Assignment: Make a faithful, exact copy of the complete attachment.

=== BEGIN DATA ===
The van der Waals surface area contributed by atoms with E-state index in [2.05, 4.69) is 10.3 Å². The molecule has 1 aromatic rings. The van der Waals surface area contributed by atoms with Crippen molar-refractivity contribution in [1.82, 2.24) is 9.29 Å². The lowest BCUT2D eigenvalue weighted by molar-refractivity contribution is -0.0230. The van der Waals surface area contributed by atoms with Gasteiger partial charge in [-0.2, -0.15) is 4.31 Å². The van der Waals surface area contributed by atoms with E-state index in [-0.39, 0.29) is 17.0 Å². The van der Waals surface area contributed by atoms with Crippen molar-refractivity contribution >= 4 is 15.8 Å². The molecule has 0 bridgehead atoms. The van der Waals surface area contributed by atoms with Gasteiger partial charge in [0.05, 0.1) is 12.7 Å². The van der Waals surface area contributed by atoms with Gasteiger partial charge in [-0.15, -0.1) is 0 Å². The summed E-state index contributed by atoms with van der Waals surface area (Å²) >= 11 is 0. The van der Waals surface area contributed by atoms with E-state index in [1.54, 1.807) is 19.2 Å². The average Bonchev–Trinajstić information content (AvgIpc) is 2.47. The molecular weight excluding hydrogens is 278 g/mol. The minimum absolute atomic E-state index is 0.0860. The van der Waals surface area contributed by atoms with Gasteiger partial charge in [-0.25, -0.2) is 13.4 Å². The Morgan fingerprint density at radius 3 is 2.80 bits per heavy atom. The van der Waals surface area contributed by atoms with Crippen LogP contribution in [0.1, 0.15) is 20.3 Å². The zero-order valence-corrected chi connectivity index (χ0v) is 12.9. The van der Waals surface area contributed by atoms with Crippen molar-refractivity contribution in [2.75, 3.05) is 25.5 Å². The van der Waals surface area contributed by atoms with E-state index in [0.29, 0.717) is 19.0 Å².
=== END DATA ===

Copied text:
The van der Waals surface area contributed by atoms with E-state index in [2.05, 4.69) is 10.3 Å². The molecule has 1 aromatic rings. The van der Waals surface area contributed by atoms with Crippen molar-refractivity contribution in [1.82, 2.24) is 9.29 Å². The lowest BCUT2D eigenvalue weighted by molar-refractivity contribution is -0.0230. The van der Waals surface area contributed by atoms with Gasteiger partial charge in [-0.2, -0.15) is 4.31 Å². The van der Waals surface area contributed by atoms with E-state index in [-0.39, 0.29) is 17.0 Å². The van der Waals surface area contributed by atoms with Crippen molar-refractivity contribution >= 4 is 15.8 Å². The molecule has 0 bridgehead atoms. The van der Waals surface area contributed by atoms with Gasteiger partial charge in [0.05, 0.1) is 12.7 Å². The van der Waals surface area contributed by atoms with Gasteiger partial charge in [-0.15, -0.1) is 0 Å². The summed E-state index contributed by atoms with van der Waals surface area (Å²) >= 11 is 0. The van der Waals surface area contributed by atoms with E-state index in [1.54, 1.807) is 19.2 Å². The average Bonchev–Trinajstić information content (AvgIpc) is 2.47. The molecular weight excluding hydrogens is 278 g/mol. The minimum absolute atomic E-state index is 0.0860. The van der Waals surface area contributed by atoms with Gasteiger partial charge in [-0.25, -0.2) is 13.4 Å². The Morgan fingerprint density at radius 3 is 2.80 bits per heavy atom. The van der Waals surface area contributed by atoms with Crippen LogP contribution in [0.1, 0.15) is 20.3 Å². The zero-order valence-corrected chi connectivity index (χ0v) is 12.9. The van der Waals surface area contributed by atoms with Crippen molar-refractivity contribution in [2.75, 3.05) is 25.5 Å². The van der Waals surface area contributed by atoms with E-state index in [0.29, 0.717) is 19.0 Å².